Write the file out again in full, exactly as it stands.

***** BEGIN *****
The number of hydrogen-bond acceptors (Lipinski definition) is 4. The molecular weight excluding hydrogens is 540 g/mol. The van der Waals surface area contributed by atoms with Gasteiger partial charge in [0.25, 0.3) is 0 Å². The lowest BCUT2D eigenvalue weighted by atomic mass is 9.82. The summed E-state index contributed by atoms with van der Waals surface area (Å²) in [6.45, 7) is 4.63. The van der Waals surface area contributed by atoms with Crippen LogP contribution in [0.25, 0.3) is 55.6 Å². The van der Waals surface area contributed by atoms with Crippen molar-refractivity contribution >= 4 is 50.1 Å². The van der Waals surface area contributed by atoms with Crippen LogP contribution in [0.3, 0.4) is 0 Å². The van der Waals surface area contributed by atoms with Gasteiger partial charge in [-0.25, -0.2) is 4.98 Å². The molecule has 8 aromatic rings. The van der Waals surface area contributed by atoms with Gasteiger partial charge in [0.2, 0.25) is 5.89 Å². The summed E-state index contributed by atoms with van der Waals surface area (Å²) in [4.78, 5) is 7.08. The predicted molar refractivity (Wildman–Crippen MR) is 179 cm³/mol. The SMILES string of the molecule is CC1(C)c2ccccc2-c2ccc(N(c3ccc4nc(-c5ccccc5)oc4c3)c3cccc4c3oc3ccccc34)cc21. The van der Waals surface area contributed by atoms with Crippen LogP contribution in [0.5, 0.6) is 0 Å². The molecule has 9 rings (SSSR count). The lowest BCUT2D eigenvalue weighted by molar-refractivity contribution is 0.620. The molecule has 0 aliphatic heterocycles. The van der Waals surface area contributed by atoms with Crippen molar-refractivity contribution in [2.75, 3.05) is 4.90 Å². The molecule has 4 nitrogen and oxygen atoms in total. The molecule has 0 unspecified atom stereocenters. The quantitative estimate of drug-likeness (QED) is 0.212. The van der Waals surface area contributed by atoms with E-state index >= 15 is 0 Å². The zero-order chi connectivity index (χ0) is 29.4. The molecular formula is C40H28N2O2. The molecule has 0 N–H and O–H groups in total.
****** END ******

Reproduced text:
The number of hydrogen-bond acceptors (Lipinski definition) is 4. The molecular weight excluding hydrogens is 540 g/mol. The van der Waals surface area contributed by atoms with Gasteiger partial charge in [0.25, 0.3) is 0 Å². The lowest BCUT2D eigenvalue weighted by atomic mass is 9.82. The summed E-state index contributed by atoms with van der Waals surface area (Å²) in [6.45, 7) is 4.63. The van der Waals surface area contributed by atoms with Crippen LogP contribution in [0.25, 0.3) is 55.6 Å². The van der Waals surface area contributed by atoms with Crippen molar-refractivity contribution >= 4 is 50.1 Å². The van der Waals surface area contributed by atoms with Crippen LogP contribution in [0.3, 0.4) is 0 Å². The van der Waals surface area contributed by atoms with Gasteiger partial charge in [-0.25, -0.2) is 4.98 Å². The molecule has 8 aromatic rings. The van der Waals surface area contributed by atoms with Gasteiger partial charge in [0.2, 0.25) is 5.89 Å². The summed E-state index contributed by atoms with van der Waals surface area (Å²) in [4.78, 5) is 7.08. The predicted molar refractivity (Wildman–Crippen MR) is 179 cm³/mol. The SMILES string of the molecule is CC1(C)c2ccccc2-c2ccc(N(c3ccc4nc(-c5ccccc5)oc4c3)c3cccc4c3oc3ccccc34)cc21. The van der Waals surface area contributed by atoms with Crippen LogP contribution in [0.5, 0.6) is 0 Å². The molecule has 9 rings (SSSR count). The lowest BCUT2D eigenvalue weighted by molar-refractivity contribution is 0.620. The molecule has 0 aliphatic heterocycles. The van der Waals surface area contributed by atoms with Crippen molar-refractivity contribution in [2.75, 3.05) is 4.90 Å². The molecule has 4 nitrogen and oxygen atoms in total. The molecule has 0 unspecified atom stereocenters. The quantitative estimate of drug-likeness (QED) is 0.212. The van der Waals surface area contributed by atoms with E-state index >= 15 is 0 Å². The zero-order chi connectivity index (χ0) is 29.4. The molecular formula is C40H28N2O2. The molecule has 0 N–H and O–H groups in total.